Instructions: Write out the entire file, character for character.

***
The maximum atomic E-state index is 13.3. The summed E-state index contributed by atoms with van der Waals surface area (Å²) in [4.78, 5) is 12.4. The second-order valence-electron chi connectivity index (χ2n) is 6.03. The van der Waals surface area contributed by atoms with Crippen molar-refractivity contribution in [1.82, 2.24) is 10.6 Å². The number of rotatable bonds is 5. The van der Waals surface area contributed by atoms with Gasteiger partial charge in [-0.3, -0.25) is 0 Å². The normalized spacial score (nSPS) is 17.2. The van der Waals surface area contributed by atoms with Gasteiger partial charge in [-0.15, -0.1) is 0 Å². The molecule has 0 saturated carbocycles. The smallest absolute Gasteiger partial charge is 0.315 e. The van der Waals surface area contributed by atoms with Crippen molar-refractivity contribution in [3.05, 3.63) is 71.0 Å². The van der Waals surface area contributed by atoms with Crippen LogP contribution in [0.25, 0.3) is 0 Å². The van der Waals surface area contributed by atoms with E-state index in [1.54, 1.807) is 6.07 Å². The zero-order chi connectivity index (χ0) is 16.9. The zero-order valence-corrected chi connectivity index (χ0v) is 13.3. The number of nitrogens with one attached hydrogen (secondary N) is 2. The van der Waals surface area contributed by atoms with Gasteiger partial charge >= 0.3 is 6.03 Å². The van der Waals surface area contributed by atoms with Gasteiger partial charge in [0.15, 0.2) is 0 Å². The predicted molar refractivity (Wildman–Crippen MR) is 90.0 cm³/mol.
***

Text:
The maximum atomic E-state index is 13.3. The summed E-state index contributed by atoms with van der Waals surface area (Å²) in [4.78, 5) is 12.4. The second-order valence-electron chi connectivity index (χ2n) is 6.03. The van der Waals surface area contributed by atoms with Crippen molar-refractivity contribution in [1.82, 2.24) is 10.6 Å². The number of rotatable bonds is 5. The van der Waals surface area contributed by atoms with Gasteiger partial charge in [-0.3, -0.25) is 0 Å². The normalized spacial score (nSPS) is 17.2. The van der Waals surface area contributed by atoms with Gasteiger partial charge in [-0.15, -0.1) is 0 Å². The molecule has 0 saturated carbocycles. The smallest absolute Gasteiger partial charge is 0.315 e. The van der Waals surface area contributed by atoms with Crippen molar-refractivity contribution in [3.05, 3.63) is 71.0 Å². The van der Waals surface area contributed by atoms with Crippen LogP contribution in [0.25, 0.3) is 0 Å². The van der Waals surface area contributed by atoms with E-state index in [1.54, 1.807) is 6.07 Å². The zero-order chi connectivity index (χ0) is 16.9. The zero-order valence-corrected chi connectivity index (χ0v) is 13.3. The number of nitrogens with one attached hydrogen (secondary N) is 2. The van der Waals surface area contributed by atoms with Gasteiger partial charge >= 0.3 is 6.03 Å². The van der Waals surface area contributed by atoms with Gasteiger partial charge in [0.15, 0.2) is 0 Å². The predicted molar refractivity (Wildman–Crippen MR) is 90.0 cm³/mol.